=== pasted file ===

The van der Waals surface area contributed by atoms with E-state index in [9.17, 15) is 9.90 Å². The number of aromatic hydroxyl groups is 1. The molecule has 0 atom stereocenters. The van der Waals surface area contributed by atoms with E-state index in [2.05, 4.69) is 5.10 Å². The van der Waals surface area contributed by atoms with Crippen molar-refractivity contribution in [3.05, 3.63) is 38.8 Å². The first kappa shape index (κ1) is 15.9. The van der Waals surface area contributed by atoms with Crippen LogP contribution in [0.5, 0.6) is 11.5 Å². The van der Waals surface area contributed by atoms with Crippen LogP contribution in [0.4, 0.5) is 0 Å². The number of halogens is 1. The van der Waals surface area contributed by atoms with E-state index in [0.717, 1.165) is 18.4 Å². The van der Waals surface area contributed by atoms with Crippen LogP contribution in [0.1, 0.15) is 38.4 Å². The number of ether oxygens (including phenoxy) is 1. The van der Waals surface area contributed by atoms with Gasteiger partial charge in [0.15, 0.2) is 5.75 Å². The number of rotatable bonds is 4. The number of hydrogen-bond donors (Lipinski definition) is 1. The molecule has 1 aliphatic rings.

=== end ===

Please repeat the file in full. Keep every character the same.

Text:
The van der Waals surface area contributed by atoms with E-state index in [9.17, 15) is 9.90 Å². The number of aromatic hydroxyl groups is 1. The molecule has 0 atom stereocenters. The van der Waals surface area contributed by atoms with E-state index in [2.05, 4.69) is 5.10 Å². The van der Waals surface area contributed by atoms with Crippen molar-refractivity contribution in [3.05, 3.63) is 38.8 Å². The first kappa shape index (κ1) is 15.9. The van der Waals surface area contributed by atoms with Crippen LogP contribution in [0.5, 0.6) is 11.5 Å². The van der Waals surface area contributed by atoms with Crippen LogP contribution in [0.4, 0.5) is 0 Å². The number of halogens is 1. The van der Waals surface area contributed by atoms with E-state index in [0.717, 1.165) is 18.4 Å². The van der Waals surface area contributed by atoms with Crippen LogP contribution in [0.1, 0.15) is 38.4 Å². The number of ether oxygens (including phenoxy) is 1. The van der Waals surface area contributed by atoms with Gasteiger partial charge in [0.15, 0.2) is 5.75 Å². The number of rotatable bonds is 4. The number of hydrogen-bond donors (Lipinski definition) is 1. The molecule has 1 aliphatic rings.